Wallace v. Colvin, No. 1:2013cv00079 - Document 20 (E.D. Mo. 2014)

Court Description: MEMORANDUM OPINION..IT IS HEREBY ORDERED that the decision of the Commissioner of Social Security is affirmed. A separate judgment in accordance with this Opinion, Memorandum and Order is entered this same date.. Signed by District Judge Henry Edward Autrey on 4/25/14. (MRS)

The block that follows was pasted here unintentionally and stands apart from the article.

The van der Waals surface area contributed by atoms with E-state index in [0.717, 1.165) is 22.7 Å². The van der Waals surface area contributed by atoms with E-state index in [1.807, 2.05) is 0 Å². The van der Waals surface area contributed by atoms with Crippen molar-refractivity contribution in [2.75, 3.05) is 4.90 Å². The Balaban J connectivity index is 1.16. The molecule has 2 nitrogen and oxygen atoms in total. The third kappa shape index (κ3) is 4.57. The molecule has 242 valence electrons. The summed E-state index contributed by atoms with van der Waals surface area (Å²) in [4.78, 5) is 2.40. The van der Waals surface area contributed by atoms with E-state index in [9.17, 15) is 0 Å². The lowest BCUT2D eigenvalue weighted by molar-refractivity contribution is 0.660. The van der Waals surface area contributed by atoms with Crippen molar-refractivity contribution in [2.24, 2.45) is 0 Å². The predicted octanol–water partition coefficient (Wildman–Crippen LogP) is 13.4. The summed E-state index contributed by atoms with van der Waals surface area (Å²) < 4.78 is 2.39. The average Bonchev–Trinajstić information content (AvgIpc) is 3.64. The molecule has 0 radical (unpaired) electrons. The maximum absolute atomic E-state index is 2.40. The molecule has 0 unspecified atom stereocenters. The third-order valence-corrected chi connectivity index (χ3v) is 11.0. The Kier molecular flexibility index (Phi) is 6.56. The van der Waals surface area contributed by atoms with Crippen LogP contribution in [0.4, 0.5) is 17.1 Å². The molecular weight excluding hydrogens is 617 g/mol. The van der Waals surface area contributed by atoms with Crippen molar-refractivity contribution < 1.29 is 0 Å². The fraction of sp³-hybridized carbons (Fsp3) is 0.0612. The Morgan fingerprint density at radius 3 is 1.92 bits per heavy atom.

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UNITED STATES DISTRICT COURT EASTERN DISTRICT OF MISSOURI SOUTHEASTERN DIVISION SHAWN WALLACE, Plaintiff, vs. CAROLYN W. COLVIN, Acting Commissioner of Social Security, Defendant. ) ) ) ) ) No. 1:13-cv-79 HEA ) ) ) ) ) ) OPINION, MEMORANDUM AND ORDER This matter is before the Court on Plaintiff s request for judicial review, under 28 U.S.C. § 1383(c)(3), of the final decision of Defendant denying Plaintiff s application for Supplemental Security Income (SSI) under Title XVI, 42 U.S.C. §1381, et seq. For the reasons set forth below, the Court affirms the Commissioner's denial of Plaintiff's application. Facts and Background Plaintiff was 24 years old at the time of the hearing. He was 21 at the time of his application for benefits. He finished high school. The ALJ found Plaintiff had the severe impairments of: seizure disorder, borderline intellectual functioning and learning disorder pursuant to 20 CFR 416.920(c). At the April 19, 2012 hearing, Plaintiff testified that he was not employed at the time. Plaintiff resides in a house with his parents and his brother. Both parents are disabled, as is his brother. Plaintiff testified he works on cars, cuts the grass when it is needed and takes out the trash. He has a driver s license. He further testified that his back hurts most of the time, takes an occasional ibuprofen for headaches and takes Dilantin for his seizures. He takes no medication for his learning disability and does not go to counseling. A vocational expert also testified at the hearing. In response to the hypothetical question of an individual who is a younger individual with no past relevant work, high school education limited to no exertional limitations and simple routine and repetitive work in a low stress environment with never climbing ropes, ladders, and scaffolds; should avoid concentrated exposure to extreme temperatures, and operational control of moving machinery, unprotected heights, or hazardous machinery. The VE testified there were other jobs available for the Plaintiff. The vocational expert testified that the jobs of a cleaner, laundry worker were available. Given another hypothetical, changing to light exertional level restrictions, the VE testified that the position of housekeeper/maid in the hotel/motel industry were available. Adding the limitation that the individual have no interaction with the public and only occasional interaction with coworkers, the VE testified that these jobs would remain. The ALJ inquired if there would be jobs available with the additional limitations that the person was off task for 20 percent -2- of the day due to inability to focus. The VE testified there would be no such jobs available. Plaintiff s application for supplemental security income benefits was denied on June 29, 2010. On May 4, 2012, the ALJ issued an unfavorable decision. On April 4, 2013, the Appeals Council denied Plaintiff s request for review of the ALJ s decision. Thus, the decision of the ALJ stands as the final decision of the Commissioner. Standard For Determining Disability The Social Security Act defines as disabled a person who is unable to engage in any substantial gainful activity by reason of any medically determinable physical or mental impairment which can be expected to result in death or which has lasted or can be expected to last for a continuous period of not less than twelve months. 42 U.S.C. § 1382c(a)(3)(A); see also Hurd v. Astrue, 621 F.3d 734, 738 (8th Cir.2010). The impairment must be of such severity that [the claimant] is not only unable to do his previous work but cannot, considering his age, education, and work experience, engage in any other kind of substantial gainful work which exists in the national economy, regardless of whether such work exists in the immediate area in which he lives, or whether a specific job vacancy exists for him, or whether he would be hired if he applied for work. 42 U.S.C. § 1382c(a)(3)(B). -3- A five-step regulatory framework is used to determine whether an individual claimant qualifies for disability benefits. 20 C.F.R. §§ 404.1520(a), 416.920(a); see also McCoy v. Astrue, 648 F.3d 605, 611 (8th Cir.2011) (discussing the five-step process). At Step One, the ALJ determines whether the claimant is currently engaging in substantial gainful activity ; if so, then he is not disabled. 20 C.F.R. §§ 404.1520(a)(4)(I), 416.920(a)(4)(I); McCoy, 648 F.3d at 611. At Step Two, the ALJ determines whether the claimant has a severe impairment, which is any impairment or combination of impairments which significantly limits [the claimant's] physical or mental ability to do basic work activities ; if the claimant does not have a severe impairment, he is not disabled. 20 C.F.R. §§ 404.1520(a) (4)(ii), 404.1520(c), 416.920(a)(4)(ii), 416.920(c); McCoy, 648 F.3d at 611. At Step Three, the ALJ evaluates whether the claimant's impairment meets or equals one of the impairments listed in 20 C.F.R. Part 404, Subpart P, Appendix 1 (the listings ). 20 C.F.R. §§ 404.1520(a)(4)(iii), 416.920(a)(4)(iii). If the claimant has such an impairment, the Commissioner will find the claimant disabled; if not, the ALJ proceeds with the rest of the five-step process. 20 C.F.R. §§ 404.1520(d), 416.920(d); McCoy, 648 F.3d at 611. Prior to Step Four, the ALJ must assess the claimant's residual functional capacity ( RFC ), which is the most a claimant can do despite [his] limitations. Moore v. Astrue, 572 F.3d 520, 523 (8th Cir.2009) (citing 20 C.F.R. § 404.1545 (a) -4- (1)); see also 20 C.F.R. §§ 404.1520(e), 416.920(e). At Step Four, the ALJ determines whether the claimant can return to his past relevant work, by comparing the claimant's RFC with the physical and mental demands of the claimant's past relevant work. 20 C.F.R. §§ 404.1520(a) (4) (iv), 404.1520(f), 416.920(a) (4) (iv), 416.920(f); McCoy, 648 F.3d at 611. If the claimant can perform his past relevant work, he is not disabled; if the claimant cannot, the analysis proceeds to the next step. Id... At Step Five, the ALJ considers the claimant's RFC, age, education, and work experience to determine whether the claimant can make an adjustment to other work in the national economy; if the claimant cannot make an adjustment to other work, the claimant will be found disabled. 20 C.F.R. §§ 404.1520(a)(4)(v), 416.920(a)(4)(v); McCoy, 648 F.3d at 611. Through Step Four, the burden remains with the claimant to prove that he is disabled. Moore, 572 F.3d at 523. At Step Five, the burden shifts to the Commissioner to establish that the claimant maintains the RFC to perform a significant number of jobs within the national economy. Id.; Brock v. Astrue, 674 F.3d 1062, 1064 (8th Cir.2012). ALJ Decision The ALJ utilized the five-step analysis as required in this case. Here the ALJ determined at Step One, that Plaintiff had not engaged in substantial gainful activity since April 29, 2010, the application date. The ALJ found at Step Two that -5- Plaintiff has the severe impairments of seizure disorder, borderline intellectual functioning and learning disorder pursuant to 20 CFR 416.920(c). The ALJ found Plaintiff had the non-severe limitations of back pain and myalgias, which he determined were not substantiated by imaging or testing. At Step Three, the ALJ found that Plaintiff does not suffer from an impairment or combination of impairments of a severity that meets or medically equals the required severity of a listing as set out in 20 CFR Part 404, Subpart P, Appendix 1 (20 CFR 416.920 (d), 416.925 and 416.926). As required, prior to Step Four, the ALJ determined the Residual Functional Capacity of Plaintiff to be as follows: to perform full range of work at all exertional levels but with the following nonexertional limitations: Plaintiff cannot climb ladders, ropes or scaffolds, must avoid concentrated exposure to extremes of temperature and all exposure to hazards to include operating moving machinery and working at unprotected heights. He is limited to simple routine tasks in a low stress environment with only occasional decision-making or changes in the workplace. At Step Four it was the finding of the ALJ that Plaintiff had no past relevant work. -6- Finally, at Step five, the ALJ found that Plaintiff could perform other work that existed in significant numbers in the national economy. The ALJ, therefore, found Plaintiff not disabled, and denied the benefits sought by the Application. Standard For Judicial Review The Court s role in reviewing the Commissioner s decision is to determine whether the decision complies with the relevant legal requirements and is supported by substantial evidence in the record as a whole. Pate Fires v. Astrue, 564 F.3d 935, 942 (8th Cir.2009) (quoting Ford v. Astrue, 518 F.3d 979, 981 (8th Cir.2008)). Substantial evidence is less than preponderance, but enough that a reasonable mind might accept it as adequate to support a conclusion. Renstrom v. Astrue, 680 F.3d 1057, 1063 (8th Cir.2012) (quoting Moore v. Astrue, 572 F.3d 520, 522 (8th Cir.2009)). In determining whether substantial evidence supports the Commissioner s decision, the Court considers both evidence that supports that decision and evidence that detracts from that decision. Id. However, the court do[es] not reweigh the evidence presented to the ALJ, and [it] defer[s] to the ALJ s determinations regarding the credibility of testimony, as long as those determinations are supported by good reasons and substantial evidence. Id. (quoting Gonzales v. Barnhart, 465 F.3d 890, 894 (8th Cir.2006)). If, after reviewing the record, the court finds it is possible to draw two inconsistent positions from the evidence and one of those positions represents the ALJ s -7- findings, the court must affirm the ALJ s decision. Partee v. Astrue, 638 F.3d 860, 863 (8th Cir.2011) (quoting Goff v. Barnhart, 421 F.3d 785, 789 (8th Cir.2005)). The Court should disturb the administrative decision only if it falls outside the available zone of choice of conclusions that a reasonable fact finder could have reached. Hacker v. Barnhart, 459 F.3d 934, 936 (8th Cir.2006). Discussion In his appeal of the Commissioner's decision, Plaintiff makes the following contentions: (1) The ALJ failed to provide a proper RFC because the ALJ did not discuss or weigh the results of psychological testing or the opinion of the test administer, improperly dismissed the only other opinion in the record regarding Wallace s mental functioning, and derived an RFC not based on the substantial evidence of record. RFC A claimant's RFC is the most an individual can do despite the combined effects of all of his or her credible limitations. See 20 C.F.R. § 404.1545. An ALJ's RFC finding is based on all of the record evidence, including the claimant's testimony regarding symptoms and limitations, the claimant's medical treatment records, and the medical opinion evidence. See Wildman v. As true, 596 F.3d 959, 969 (8th Cir.2010); see also 20 C.F.R. § 404.1545; Social Security Ruling (SSR) 96 8p. An ALJ may discredit a claimant's subjective allegations of disabling -8- symptoms to the extent they are inconsistent with the overall record as a whole, including: the objective medical evidence and medical opinion evidence; the claimant's daily activities; the duration, frequency, and intensity of pain; dosage, effectiveness, and side effects of medications and medical treatment; and the claimant's self-imposed restrictions. See Polaski v. Heckler, 739 F.2d 1320, 1322 (8th Cir.1984); 20 C.F.R. § 404.1529; SSR 96 7p. A claimant's subjective complaints may not be disregarded solely because the objective medical evidence does not fully support them. The absence of objective medical evidence is just one factor to be considered in evaluating the claimant's credibility and complaints. The ALJ must fully consider all of the evidence presented relating to subjective complaints, including the claimant's prior work record, and observations by third parties and treating and examining physicians relating to such matters as: (1) the claimant's daily activities; (2) the subjective evidence of the duration, frequency, and intensity of the claimant's pain; (3) any precipitating or aggravating factors; (4) the dosage, effectiveness, and side effects of any medication; and (5) the claimant's functional restrictions. -9- The ALJ must make express credibility determinations and set forth the inconsistencies in the record which cause him to reject the claimant's complaints. Guilliams v. Barnhart, 393 F.3d 798, 802 (8th Cir.2005). It is not enough that the record contains inconsistencies; the ALJ must specifically demonstrate that he considered all of the evidence. Id. The ALJ, however, need not explicitly discuss each Polaski factor. Strongson v. Barnhart, 361 F.3d 1066, 1072 (8th Cir.2004). The ALJ need only acknowledge and consider those factors. Id. Although credibility determinations are primarily for the ALJ and not the court, the ALJ's credibility assessment must be based on substantial evidence. Rautio v. Bowen, 862 F.2d 176, 179 (8th Cir.1988). Plaintiff contends that the ALJ erred by failing to discuss or weigh the results of psychological testing or the opinion of the test administrator and improperly dismissed the other opinion of record regarding Plaintiff s mental functioning and therefore derived at an RFC that was not based on substantial evidence of record. The claimant has the burden to prove the RFC at step four of the sequential evaluation, and the ALJ determines it based on all relevant evidence. See Harris v. Barnhart, 356 F.3d 926, 930 (8th Cir. 2004). The RFC formulation is a part of the medical portion of a disability adjudication as opposed to a vocational portion, which involves consideration of age, education, and work experience. Although it is a medical question, it is not based only on medical - 10 - evidence, i.e., evidence from medical reports or sources; rather an ALJ has the duty to formulate the RFC based on all the relevant, credible evidence. See McKinney v. Apfel, 228 F.3d 860, 863 (8th Cir. 2000); Roberts v. Apfel, 222 F.3d 466, 469 (8th Cir. 2000). The ALJ will also consider whether the doctor s opinion is consistent with other evidence and opinions, the doctor s specialty, and other factors like the extent to which doctor is familiar with other information in the claimant s case. See 20 C.F.R § 404.1527(c)(2) (2012); Brace v. Astrue, 578 F.3d 882, 885 (8th Cir. 2009). The ALJ may reject opinions that he finds are not supported by other credible objective evidence in the record, or which are unexplained or conclusory. See Brown v. Astrue, 611 F.3d 941, 951 (8th Cir. 2010) (treating source opinion does not automatically control in the face of other credible evidence on the record that detracts from that opinion. ). The ALJ here properly accorded little weight to the opinion of Dr. May. Dr. May was not a treating physician, rather, Plaintiff was sent to her for an assessment for his disability determination. Dr. May s conclusions were based primarily on information provided to her by Plaintiff and Plaintiff s parents. Significantly, Plaintiff rated his symptoms of depressed mood, poor concentration, irritability, aches and pains, aggressive behaviors, and hyperactivity as mild or moderate in intensity, while Dr. May found Plaintiff to be markedly or extremely limited in fifteen of twenty listed functional abilities. - 11 - She opined he was only moderately limited in his abilities to understand, remember and carry out short, simple instructions. While Plaintiff argues that Dr. May also included that Plaintiff may need to have instructions repeated, the fact remains that she determined that he was only moderately limited with regard to these functional abilities. She found Plaintiff to be pleasant and cooperative, made good eye contact, processed information in a logical and coherent manner, and maintained attention and concentration within normal limits. In March, 2009, Plaintiff met with Dr. May s practice partner, Dr. Fuge. Plaintiff was found to have intact and logical thought processes and his short term memory was intact, but results from testing suggested that Plaintiff had learning disorders in written expression and math. While Plaintiff s intellectual functioning was determined to be low, Dr. Fuge, also observed that Plaintiff s motivational level decreased during the test process, which may have affected his performance. See SSR 96-8p; McKinney v. Apfel, 228 F.3d 860, 863 (8th Cir. 2000) (affirming ALJ s residual functional capacity determination where it was consistent with the medical records and the observations of treating physicians and other relevant evidence of pre-expiration disability). The ALJ recognized the reports and conclusions reached by both Dr. May and Dr. Fuge. He discussed his rationale for giving Dr. May s opinion little weight-her conclusions were inconsistent with the existing records and with her - 12 - own description of Plaintiff s symptoms. Additionally she only saw Plaintiff on one occasion. Dr. Fuge diagnosed Plaintiff with a math-based learning disorder, possible attention deficit disorder and borderline intellectual functioning. The ALJ took this diagnosis into consideration in determining Plaintiff s RFC and concluding that Plaintiff was able to perform certain kinds of work. The fact that Plaintiff has some impairments does not eliminate the possibility of being gainfully employed. Once the ALJ has reached his conclusion about the weight assigned to the medical opinions in a case, the court need only evaluate whether substantial evidence supports the ALJ s analysis, not whether the evidence could have supported a different conclusion in the first instance. See Goff v. Barnhart, 421 F.3d 785, 790-91 (8th Cir. 2005) ( [A]n appropriate finding of inconsistency with other evidence alone is sufficient to discount the opinion. ); Metz v. Shalala, 49 F.3d 374, 377 (8th Cir. 1995) (internal quotes and citation omitted). Thus the issue here is not whether the opinions was due controlling weight but whether substantial evidence supported the rejection of the opinion under the facts of this case. Dr. May s opinion was properly viewed in the context of the remainder of the record, which showed that Plaintiff had no mental treatment during the relevant period, and that Plaintiff s seizures are under control with medication The objective evidence or absence thereof provided no support of Dr. May s opinion - 13 - and was inconsistent with her opinion. Substantial evidence clearly supports the decision. The RFC was supported by substantial evidence of record. Conclusion After careful review, the Court finds the ALJ s decision is supported by substantial evidence on the record as a whole. The decision will be affirmed. Accordingly, IT IS HEREBY ORDERED that the decision of the Commissioner of Social Security is affirmed. A separate judgment in accordance with this Opinion, Memorandum and Order is entered this same date. Dated this 25th day of April, 2014. ______________________________ HENRY EDWARD AUTREY UNITED STATES DISTRICT JUDGE - 14 -